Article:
I. noun Etymology: Middle English chirche, from Old English cirice, ultimately from Late Greek kyriakon, from Greek, neuter of kyriakos of the lord, from kyrios lord, master; akin to Sanskrit śūra hero, warrior Date: before 12th century 1. a building for public and especially Christian worship 2. the clergy or officialdom of a religious body 3. often capitalized a body or organization of religious believers: as a. the whole body of Christians b. denomination <
the Presbyterian church
c. congregation 4. a public divine worship <
goes to church every Sunday
5. the clerical profession <
considered the church as a possible career
II. adjective Date: before 12th century 1. of or relating to a church <
church government
2. chiefly British of or relating to the established church III. transitive verb Date: 14th century to bring to church to receive one of its rites

New Collegiate Dictionary. 2001.


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  • Church — (ch[^u]rch), n. [OE. chirche, chireche, cherche, Scot. kirk, from AS. circe, cyrice; akin to D. kerk, Icel. kirkja, Sw. kyrka, Dan. kirke, G. kirche, OHG. chirihha; all fr. Gr. kyriako n the Lord s house, fr. kyriako s concerning a master or lord …   The Collaborative International Dictionary of English

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  • church — [ tʃɜrtʃ ] noun *** count or uncount a building that Christians go to in order to worship. Traditional churches usually contain an altar and long wooden seats facing the altar called pews. The place where the priest or MINISTER stands to talk to… …   Usage of the words and phrases in modern English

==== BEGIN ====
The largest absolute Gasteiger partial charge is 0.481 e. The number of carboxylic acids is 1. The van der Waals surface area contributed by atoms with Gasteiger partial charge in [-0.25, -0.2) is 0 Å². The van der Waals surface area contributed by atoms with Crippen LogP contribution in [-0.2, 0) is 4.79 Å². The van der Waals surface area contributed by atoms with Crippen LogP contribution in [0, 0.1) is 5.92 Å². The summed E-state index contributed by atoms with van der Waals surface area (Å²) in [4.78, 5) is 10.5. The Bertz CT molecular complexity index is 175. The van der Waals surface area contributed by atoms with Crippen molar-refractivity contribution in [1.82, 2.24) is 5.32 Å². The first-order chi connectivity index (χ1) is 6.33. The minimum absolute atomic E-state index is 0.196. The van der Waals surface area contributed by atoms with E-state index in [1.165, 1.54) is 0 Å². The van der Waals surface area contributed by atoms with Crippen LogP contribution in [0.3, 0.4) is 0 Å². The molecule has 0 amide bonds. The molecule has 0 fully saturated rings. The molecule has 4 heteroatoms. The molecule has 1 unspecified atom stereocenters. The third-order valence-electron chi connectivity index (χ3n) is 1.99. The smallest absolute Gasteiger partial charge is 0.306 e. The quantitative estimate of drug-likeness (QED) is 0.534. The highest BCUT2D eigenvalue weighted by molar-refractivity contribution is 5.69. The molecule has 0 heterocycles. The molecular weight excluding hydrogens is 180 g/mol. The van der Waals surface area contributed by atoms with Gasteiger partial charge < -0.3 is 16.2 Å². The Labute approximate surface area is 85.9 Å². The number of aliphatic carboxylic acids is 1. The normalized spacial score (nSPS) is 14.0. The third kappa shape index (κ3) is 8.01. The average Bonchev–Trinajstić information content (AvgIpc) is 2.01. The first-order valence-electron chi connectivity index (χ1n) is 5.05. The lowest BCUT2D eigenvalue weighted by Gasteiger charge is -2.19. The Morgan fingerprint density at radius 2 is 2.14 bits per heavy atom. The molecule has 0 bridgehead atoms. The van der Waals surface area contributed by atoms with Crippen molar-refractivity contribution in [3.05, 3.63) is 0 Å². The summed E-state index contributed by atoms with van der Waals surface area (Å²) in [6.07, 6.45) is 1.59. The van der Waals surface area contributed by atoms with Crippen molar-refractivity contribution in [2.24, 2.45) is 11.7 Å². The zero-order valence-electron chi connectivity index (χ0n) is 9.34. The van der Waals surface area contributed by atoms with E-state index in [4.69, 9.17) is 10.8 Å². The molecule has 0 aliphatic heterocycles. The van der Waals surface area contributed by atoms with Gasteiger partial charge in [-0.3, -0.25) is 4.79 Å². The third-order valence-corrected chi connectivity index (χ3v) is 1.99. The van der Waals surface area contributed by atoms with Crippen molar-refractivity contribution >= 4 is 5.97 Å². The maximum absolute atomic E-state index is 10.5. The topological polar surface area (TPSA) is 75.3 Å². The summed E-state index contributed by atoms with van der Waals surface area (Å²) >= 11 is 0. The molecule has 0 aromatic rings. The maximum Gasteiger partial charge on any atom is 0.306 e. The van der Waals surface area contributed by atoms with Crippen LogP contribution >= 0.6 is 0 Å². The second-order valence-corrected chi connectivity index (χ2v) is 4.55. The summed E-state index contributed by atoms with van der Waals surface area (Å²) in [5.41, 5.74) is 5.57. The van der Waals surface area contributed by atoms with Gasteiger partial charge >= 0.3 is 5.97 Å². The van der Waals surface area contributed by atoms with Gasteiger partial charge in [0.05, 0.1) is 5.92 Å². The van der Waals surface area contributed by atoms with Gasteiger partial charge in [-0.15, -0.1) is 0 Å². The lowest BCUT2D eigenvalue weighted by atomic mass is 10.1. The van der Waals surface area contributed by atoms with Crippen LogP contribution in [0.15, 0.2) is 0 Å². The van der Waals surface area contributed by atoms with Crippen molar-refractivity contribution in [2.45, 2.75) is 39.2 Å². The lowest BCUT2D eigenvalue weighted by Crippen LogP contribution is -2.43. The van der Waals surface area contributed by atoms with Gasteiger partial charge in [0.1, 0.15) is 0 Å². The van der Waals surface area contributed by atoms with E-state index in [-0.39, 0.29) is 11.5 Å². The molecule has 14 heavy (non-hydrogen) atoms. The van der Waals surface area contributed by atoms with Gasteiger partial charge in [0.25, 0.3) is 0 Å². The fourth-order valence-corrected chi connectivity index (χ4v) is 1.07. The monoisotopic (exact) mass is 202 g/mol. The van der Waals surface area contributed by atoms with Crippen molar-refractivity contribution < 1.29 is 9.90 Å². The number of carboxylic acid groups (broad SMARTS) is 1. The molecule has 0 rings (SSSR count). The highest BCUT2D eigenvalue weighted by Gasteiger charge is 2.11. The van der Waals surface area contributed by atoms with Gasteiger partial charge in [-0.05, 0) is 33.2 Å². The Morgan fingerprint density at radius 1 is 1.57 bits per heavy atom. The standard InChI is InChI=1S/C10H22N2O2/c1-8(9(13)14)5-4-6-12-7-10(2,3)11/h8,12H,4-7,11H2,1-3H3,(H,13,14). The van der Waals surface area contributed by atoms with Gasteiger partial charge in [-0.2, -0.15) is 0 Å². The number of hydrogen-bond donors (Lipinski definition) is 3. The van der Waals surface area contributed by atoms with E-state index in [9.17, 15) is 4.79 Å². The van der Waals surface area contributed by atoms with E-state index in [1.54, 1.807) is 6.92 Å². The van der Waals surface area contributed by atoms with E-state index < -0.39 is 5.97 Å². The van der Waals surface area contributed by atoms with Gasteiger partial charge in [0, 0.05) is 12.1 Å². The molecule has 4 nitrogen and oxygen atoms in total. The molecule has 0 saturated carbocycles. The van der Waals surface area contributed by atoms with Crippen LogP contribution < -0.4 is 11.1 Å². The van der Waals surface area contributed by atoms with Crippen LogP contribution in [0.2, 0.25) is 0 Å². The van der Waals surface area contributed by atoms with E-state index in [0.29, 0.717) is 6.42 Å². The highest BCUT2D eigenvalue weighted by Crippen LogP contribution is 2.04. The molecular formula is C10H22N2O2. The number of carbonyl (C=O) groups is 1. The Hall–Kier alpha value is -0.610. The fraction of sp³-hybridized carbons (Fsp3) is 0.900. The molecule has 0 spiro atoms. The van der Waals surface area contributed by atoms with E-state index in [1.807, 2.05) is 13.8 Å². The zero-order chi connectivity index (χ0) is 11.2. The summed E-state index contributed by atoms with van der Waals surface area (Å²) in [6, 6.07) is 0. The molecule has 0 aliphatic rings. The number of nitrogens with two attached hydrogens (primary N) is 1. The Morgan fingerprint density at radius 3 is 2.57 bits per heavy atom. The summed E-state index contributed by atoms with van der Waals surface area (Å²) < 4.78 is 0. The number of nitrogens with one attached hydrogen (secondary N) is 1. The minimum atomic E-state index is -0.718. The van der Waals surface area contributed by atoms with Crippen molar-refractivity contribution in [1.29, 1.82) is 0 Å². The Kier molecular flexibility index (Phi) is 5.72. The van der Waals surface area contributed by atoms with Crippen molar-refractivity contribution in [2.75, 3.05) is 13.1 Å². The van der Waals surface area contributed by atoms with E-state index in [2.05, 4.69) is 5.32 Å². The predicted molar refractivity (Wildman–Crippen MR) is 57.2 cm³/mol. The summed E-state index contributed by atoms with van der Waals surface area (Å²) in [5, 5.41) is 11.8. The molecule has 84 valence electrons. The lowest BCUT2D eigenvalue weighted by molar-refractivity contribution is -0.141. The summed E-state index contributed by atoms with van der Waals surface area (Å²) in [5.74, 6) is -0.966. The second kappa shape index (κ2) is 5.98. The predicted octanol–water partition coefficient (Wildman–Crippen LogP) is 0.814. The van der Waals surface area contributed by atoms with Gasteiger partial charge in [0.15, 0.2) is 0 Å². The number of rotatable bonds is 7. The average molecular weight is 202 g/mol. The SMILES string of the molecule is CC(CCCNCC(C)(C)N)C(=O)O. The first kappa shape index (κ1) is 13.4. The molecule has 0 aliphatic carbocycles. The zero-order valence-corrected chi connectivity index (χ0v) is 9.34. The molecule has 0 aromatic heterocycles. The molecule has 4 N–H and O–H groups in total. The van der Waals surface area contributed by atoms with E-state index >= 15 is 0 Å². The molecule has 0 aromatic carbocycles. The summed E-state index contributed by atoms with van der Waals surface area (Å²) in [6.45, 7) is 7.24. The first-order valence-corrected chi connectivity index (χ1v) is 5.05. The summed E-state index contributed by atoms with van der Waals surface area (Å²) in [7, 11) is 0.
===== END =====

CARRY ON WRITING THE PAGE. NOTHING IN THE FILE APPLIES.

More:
• Church — (iglesia en inglés) puede hacer referencia a: Contenido 1 Apellido 1.1 Personajes 2 Toponimia 3 Música 4 …   Wikipedia Español

  • church — W1S1 [tʃə:tʃ US tʃə:rtʃ] n [: Old English; Origin: cirice, from Late Greek kyriakon, from Greek kyriakos of the lord , from kyrios lord, master ] 1.) a building where Christians go to worship →↑cathedral ▪ a short church service ▪ …   Dictionary of contemporary English

  • church — O.E. cirice church, public place of worship, Christians collectively, from W.Gmc. *kirika (Cf. O.S. kirika, O.N. kirkja, O.Fris. zerke, M.Du. kerke, O.H.G. kirihha, Ger. Kirche), from Gk. kyriake (oikia), kyriakon doma Lord s (house), from kyrios …   Etymology dictionary

  • Church — Church, v. t. [imp. & p. p. {Churched}; p. pr. & vb. n. {Churching}.] To bless according to a prescribed form, or to unite with in publicly returning thanks in church, as after deliverance from the dangers of childbirth; as, the churching of… …   The Collaborative International Dictionary of English

  • church — [chʉrch] n. [ME chirche, kirke < OE cirice (& ON kirkja < OE) < Gmc * kirika < LGr(Ec) * kyrikē < Gr kyriakē (oikia), Lord s (house) < kyriakos, belonging to the Lord < kyrios, ruler < kyros, supreme power < IE base *… …   English World dictionary

  • church — [n1] religious institution, building abbey, basilica, bethel, cathedral, chancel, chantry, chapel, fold, house of God, house of prayer, house of worship, Lord’s house, minster, mission, mosque, oratory, parish, sacellum, sanctuary, shrine,… …   New thesaurus

  • church — ► NOUN 1) a building used for public Christian worship. 2) (Church) a particular Christian organization with its own distinctive doctrines. 3) institutionalized religion as a political or social force. ORIGIN from Greek kuriakon d ma Lord s house …   English terms dictionary

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